YPSILANTI -- A new book by Eastern Michigan University Professor of English Language and Literature Christine Hume, "Saturation Project," was featured in a recent review in The New York Times. "Saturation Project" is Hume's fourth book.
Reviewer Ken Kalfus wrote: "In her richly meditative lyric memoir, Hume poeticizes the life of a woman whose childhood was marked by sexual violence. What the reader may initially find challenging in her convergence of intimate personal history and classical mythology soon turns deeply absorbing.
"Hume invokes the Greek heroine Atalanta, the ferocious hunter raised by bears and the slayer of centaurs who try to rape her. Even offstage, Atalanta remains the embodiment of animal courage. Her cunning and resilience, especially against male predation, must be summoned by a girl trying to survive her western Pennsylvania childhood. Hume repeatedly suggests incestuous brutality: “the memory of his huge hands down your pants.” She explains, ominously, “If there’s one thing the woods do not need to tell her, it is what a body standing over her at night means.”
"In her damaged adolescence, “the dark, lanky teenage girl” hums to herself as she walks swiftly through the threatening woods, hums everywhere, contemplating what the act of humming represents. It’s “the sound of my captivity,” she says. “The only intimacy I had available.” She continues to hum even while performing fellatio. For the young woman, “my sonic ornament was a customized flush of puberty, a condensed libidinal vehemence.” She eventually passes into adulthood and becomes mother to a 3-year-old girl who develops her own personal relationship with the unseen world, specifically the wind. Her daughter is terrorized by it, suffering raw pain in the open air. The wind’s mythologically sexual aspect can be aggressive, relentless and even, in some legends, germinative.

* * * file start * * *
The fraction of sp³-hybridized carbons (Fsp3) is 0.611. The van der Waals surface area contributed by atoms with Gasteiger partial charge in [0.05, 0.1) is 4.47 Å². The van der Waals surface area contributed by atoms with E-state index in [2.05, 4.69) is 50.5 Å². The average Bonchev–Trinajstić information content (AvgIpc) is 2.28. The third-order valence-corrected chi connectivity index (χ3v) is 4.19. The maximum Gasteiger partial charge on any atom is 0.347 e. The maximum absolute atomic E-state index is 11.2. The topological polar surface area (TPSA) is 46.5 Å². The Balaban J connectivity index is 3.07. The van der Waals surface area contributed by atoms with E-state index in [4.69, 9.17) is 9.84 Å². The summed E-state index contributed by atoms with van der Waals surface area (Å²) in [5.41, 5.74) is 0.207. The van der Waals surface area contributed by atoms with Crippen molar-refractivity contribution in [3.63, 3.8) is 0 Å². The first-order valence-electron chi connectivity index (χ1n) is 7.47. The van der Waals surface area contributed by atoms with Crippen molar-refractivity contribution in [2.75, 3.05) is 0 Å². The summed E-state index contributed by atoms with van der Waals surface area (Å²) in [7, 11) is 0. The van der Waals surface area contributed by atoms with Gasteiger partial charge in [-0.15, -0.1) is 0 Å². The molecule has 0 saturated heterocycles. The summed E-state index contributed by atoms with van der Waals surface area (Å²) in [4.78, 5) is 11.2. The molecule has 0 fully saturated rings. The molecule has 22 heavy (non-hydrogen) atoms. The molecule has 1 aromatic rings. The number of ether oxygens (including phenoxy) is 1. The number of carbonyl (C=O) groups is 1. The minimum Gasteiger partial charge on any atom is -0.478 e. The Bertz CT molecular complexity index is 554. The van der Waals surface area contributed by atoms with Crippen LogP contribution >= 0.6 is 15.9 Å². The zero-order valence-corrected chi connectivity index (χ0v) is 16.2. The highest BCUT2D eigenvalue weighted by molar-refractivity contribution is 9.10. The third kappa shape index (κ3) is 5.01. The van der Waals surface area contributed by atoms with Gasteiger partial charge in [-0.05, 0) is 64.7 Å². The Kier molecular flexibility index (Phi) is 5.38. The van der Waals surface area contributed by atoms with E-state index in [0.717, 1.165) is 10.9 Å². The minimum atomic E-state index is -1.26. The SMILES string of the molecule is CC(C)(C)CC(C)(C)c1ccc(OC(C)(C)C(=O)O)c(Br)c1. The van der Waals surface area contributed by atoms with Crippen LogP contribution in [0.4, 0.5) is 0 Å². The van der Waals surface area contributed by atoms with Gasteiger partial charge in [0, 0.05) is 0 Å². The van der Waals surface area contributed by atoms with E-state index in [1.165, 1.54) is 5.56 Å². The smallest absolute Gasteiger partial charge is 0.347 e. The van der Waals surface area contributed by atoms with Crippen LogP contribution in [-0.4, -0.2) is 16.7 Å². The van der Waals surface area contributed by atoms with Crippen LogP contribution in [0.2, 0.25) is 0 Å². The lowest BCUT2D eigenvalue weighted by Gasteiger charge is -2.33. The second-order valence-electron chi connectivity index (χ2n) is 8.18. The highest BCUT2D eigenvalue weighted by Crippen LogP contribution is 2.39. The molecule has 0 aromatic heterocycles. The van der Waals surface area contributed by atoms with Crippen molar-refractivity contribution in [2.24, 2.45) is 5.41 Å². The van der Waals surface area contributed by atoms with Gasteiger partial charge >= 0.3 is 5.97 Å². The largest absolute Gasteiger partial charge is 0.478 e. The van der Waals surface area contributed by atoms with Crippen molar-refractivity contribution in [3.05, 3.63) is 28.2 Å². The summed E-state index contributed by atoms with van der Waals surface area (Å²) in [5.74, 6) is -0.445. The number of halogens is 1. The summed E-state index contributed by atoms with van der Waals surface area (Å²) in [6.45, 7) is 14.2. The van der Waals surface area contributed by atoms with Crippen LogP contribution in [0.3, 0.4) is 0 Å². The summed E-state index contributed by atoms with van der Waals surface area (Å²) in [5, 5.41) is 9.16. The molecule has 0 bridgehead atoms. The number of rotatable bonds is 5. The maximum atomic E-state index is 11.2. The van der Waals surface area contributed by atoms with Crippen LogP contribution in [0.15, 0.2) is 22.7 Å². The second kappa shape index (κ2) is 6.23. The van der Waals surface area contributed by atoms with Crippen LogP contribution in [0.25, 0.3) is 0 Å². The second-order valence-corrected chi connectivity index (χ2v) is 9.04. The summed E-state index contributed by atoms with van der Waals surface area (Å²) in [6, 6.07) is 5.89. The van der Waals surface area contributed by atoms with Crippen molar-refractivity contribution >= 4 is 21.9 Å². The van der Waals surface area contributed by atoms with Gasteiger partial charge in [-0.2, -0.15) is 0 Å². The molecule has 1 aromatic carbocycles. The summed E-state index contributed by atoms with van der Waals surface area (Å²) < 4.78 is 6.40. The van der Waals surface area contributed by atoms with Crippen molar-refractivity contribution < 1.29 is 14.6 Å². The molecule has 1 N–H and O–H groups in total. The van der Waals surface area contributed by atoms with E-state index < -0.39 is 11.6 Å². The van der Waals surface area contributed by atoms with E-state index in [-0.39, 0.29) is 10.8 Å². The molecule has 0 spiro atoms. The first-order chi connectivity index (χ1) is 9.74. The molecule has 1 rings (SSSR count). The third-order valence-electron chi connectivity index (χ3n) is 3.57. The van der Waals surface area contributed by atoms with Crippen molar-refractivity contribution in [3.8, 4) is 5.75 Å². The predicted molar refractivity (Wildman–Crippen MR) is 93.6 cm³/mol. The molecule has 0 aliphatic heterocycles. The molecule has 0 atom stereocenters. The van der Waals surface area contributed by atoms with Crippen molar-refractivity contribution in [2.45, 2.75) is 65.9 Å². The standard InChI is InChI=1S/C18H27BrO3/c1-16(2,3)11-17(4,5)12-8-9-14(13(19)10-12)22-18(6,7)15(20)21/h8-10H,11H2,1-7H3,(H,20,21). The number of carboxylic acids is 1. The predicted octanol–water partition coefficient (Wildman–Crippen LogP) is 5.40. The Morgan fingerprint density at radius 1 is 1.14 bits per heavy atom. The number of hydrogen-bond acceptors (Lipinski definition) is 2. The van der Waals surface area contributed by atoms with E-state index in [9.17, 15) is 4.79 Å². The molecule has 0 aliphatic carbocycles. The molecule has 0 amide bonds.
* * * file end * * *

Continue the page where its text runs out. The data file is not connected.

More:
"“Saturation Project” is sometimes elusive, but there’s no meaning in it that gets lost for long. When Hume’s thematic connections and redemptive insights arrive, it’s with the force of a hurricane."
About Eastern Michigan University
Founded in 1849, Eastern is the second oldest public university in Michigan. It currently serves more than 16,000 students pursuing undergraduate, graduate, specialist, doctoral and certificate degrees in the arts, sciences and professions. In all, more than 300 majors, minors and concentrations are delivered through the University's Colleges of Arts and Sciences; Business; Education; Engineering and Technology; Health and Human Services; and, its graduate school. EMU is regularly recognized by national publications for its excellence, diversity, and commitment to applied education. For more information about Eastern Michigan University, visit the University's website.